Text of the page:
Despite being a gender neutral mode of killing, poison plays a unique role as an easily accessible and pragmatic weapon in the lives of murderous women throughout history. In this weekly series, I’ll provide you with an overview of all things poison (including how poisons have been cultivated and utilized through the ages) and introduce you to some of the most infamous women poisoners in history. The best part? All of this research was done with the help of my grandmother, a huge history buff and total true-crime fanatic.
Poison Profile #2: “Gastric Fever” and Mary Ann Cotton
Mary Ann Cotton was a well-mannered British nurse and housekeeper who was destined to be a widower— in fact, Mary Ann had such poor luck in love that three of her four husbands (and several of her children and step-children) died shortly after she had settled down with them. Although Mary Ann flew under the proverbial radar for decades as a devoted wife, mother and caregiver, the string of deaths by “gastric fever” that routinely followed in her wake eventually garnered her the title of Britain’s most prolific female serial killer. How many deaths were attributed to her name, you may ask? Just around 21— three husbands and numerous children over the course of two decades.
Mary Ann grew up in a mining town in northeastern England. According to David Wilson, a professor of criminology at Birmingham University, Mary Ann’s father died in 1842 after plummeting down a mineshaft while repairing a pulley wheel at the Murton Coillery in Durham County. When she was 16 years old, Mary Ann embarked on her own and sought out work as a nurse and then as a dressmaker. In 1852, Mary Ann married a coillery worker named William Mowbray and settled down in Hendon in 1856. Mary Ann and William had eight or nine children together, but many died young from gastric fever. At some point in their marriage, Mary Ann also took out a life insurance policy on William and three of their surviving children. Soon after, William succumbed to gastric fever in 1864 and then the two of their children followed. Without skipping a beat, Mary Ann collected her insurance money, put her remaining daughter in the care of her mother, and moved to Sunderland.
While working as a nurse in a local hospital, Mary Ann married a patient named George Ward in 1865. George died a year later and Mary Ann collected money from an insurance policy once again. In 1866, Mary Ann went to work as a housekeeper for a widower named James Robinson. Per David Wilson’s research, one of James’ five children died from gastric fever shortly after Mary Ann’s arrival but no one suspected any foul play. Then in April 1867, after visiting her ailing mother and retrieving her daughter, two more of James’ children died as well as Mary Ann’s own child. Despite their misfortunes, James and Mary Ann married in August and had two children (though only one survived).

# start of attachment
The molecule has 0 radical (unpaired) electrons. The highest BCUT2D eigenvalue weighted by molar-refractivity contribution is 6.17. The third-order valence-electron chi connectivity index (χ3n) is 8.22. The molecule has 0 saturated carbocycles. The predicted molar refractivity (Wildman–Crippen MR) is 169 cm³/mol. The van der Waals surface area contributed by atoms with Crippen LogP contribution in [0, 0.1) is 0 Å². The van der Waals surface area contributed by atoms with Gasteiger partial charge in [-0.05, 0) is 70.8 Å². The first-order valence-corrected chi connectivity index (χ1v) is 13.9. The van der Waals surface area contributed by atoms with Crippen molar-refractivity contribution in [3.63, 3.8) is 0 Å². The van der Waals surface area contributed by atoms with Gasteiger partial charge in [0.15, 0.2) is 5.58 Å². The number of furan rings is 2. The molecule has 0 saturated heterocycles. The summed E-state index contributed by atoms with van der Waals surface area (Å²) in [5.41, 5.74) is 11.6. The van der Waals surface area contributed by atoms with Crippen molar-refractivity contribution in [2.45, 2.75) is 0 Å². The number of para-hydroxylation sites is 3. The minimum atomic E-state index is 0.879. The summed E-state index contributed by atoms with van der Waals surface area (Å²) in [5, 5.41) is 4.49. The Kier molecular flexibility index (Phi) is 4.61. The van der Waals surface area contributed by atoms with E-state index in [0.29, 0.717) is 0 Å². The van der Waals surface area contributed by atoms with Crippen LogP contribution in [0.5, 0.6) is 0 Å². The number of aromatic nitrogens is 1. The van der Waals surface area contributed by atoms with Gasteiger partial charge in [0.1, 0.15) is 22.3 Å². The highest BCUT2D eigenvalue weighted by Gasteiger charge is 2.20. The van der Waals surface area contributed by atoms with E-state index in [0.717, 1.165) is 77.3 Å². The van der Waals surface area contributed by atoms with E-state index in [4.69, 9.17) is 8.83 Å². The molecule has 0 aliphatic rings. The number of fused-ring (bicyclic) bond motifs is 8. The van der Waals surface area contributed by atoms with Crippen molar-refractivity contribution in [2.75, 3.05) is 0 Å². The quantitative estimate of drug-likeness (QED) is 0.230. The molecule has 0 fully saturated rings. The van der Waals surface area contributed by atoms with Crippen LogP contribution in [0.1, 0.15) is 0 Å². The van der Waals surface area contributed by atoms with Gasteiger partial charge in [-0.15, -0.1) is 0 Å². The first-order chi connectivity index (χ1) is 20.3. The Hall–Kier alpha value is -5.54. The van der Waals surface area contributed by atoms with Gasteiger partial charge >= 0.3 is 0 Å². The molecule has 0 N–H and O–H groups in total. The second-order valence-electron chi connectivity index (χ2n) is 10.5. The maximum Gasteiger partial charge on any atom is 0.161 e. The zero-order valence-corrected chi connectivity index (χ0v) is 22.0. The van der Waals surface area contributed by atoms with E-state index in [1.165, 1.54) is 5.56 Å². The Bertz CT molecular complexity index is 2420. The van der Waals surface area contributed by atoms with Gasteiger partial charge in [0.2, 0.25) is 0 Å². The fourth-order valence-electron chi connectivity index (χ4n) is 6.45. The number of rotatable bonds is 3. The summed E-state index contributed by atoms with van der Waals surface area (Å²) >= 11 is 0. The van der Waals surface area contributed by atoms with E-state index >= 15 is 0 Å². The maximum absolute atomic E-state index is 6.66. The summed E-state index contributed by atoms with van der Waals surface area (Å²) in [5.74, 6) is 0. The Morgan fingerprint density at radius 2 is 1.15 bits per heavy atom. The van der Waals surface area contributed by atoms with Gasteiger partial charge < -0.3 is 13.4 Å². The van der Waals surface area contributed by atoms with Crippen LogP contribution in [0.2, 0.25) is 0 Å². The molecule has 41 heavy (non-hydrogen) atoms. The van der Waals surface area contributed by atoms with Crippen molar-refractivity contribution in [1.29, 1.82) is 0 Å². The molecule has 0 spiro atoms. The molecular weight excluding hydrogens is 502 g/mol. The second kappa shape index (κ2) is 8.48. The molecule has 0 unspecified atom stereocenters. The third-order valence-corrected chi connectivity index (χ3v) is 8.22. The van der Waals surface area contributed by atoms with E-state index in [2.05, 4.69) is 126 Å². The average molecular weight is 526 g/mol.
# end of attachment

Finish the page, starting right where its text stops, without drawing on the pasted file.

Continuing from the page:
Finally, after Mary Ann’s behavior grew increasingly suspicious, James began to suspect that his new wife had ill intent behind her desire to take out a life insurance policy on him. James kicked Mary Ann out in 1869 and she became homeless for a brief amount of time. That is, until she met another widower named Frederick Cotton in 1870 and assumed the role of caretaker just long enough for his sister and youngest child to die. Mary Ann married him within the year and the two had a son together. Then, because Mary Ann’s life was nothing short of consistent, Frederick and two more of his children died. Mary Ann collected her insurance payout and moved on to her next victim— a former lover named Joseph Nattrass. Are we sensing a pattern yet?
In the time that she was seeing Joseph, Mary Ann became pregnant by a man named John Quick-Manning. In 1872, Joseph died but Mary Ann didn’t marry John. Instead, she told a local official that her seven-year-old stepson, Charles Edward Cotton, was driving a wedge in her nuptial plans. However, after Mary Ann hinted to the official that she wouldn’t be troubled long, the boy died of gastric fever.
This time around, suspicions surrounding the myriad gastric-centered deaths that plagued Mary Ann’s life began to arise. The official that Mary Ann spoke to tipped off the police that something might be awry and an autopsy (of sorts) revealed that the child had arsenic in his stomach. Authorities then exhumed the bodies of Joseph and two other Cotton children and discovered that all of them had been poisoned with arsenic.
Finally caught, Mary Ann was charged with the murder of her stepson and held in the Durham County jail. In January 1873, she gave birth to her thirteenth child— the second of only two children that outlived Mary Ann. During her trial, Mary Ann claimed that her stepson had inhaled arsenic dust from wallpaper dye. While this argument was viable based on the popular use of arsenic in household products, the prosecution presented the numerous arsenic-related deaths that seemed to follow Mary Ann wherever she went and ultimately won the case.
On March 24, 1873, Mary Ann was killed in a botched hanging that was performed by a “notoriously clumsy hangman.” Instead of an instant death, the executioner was forced to press down on her shoulders for three minutes until she finally suffocated— a seemingly fitting fight to the end for an equally notorious serial killer.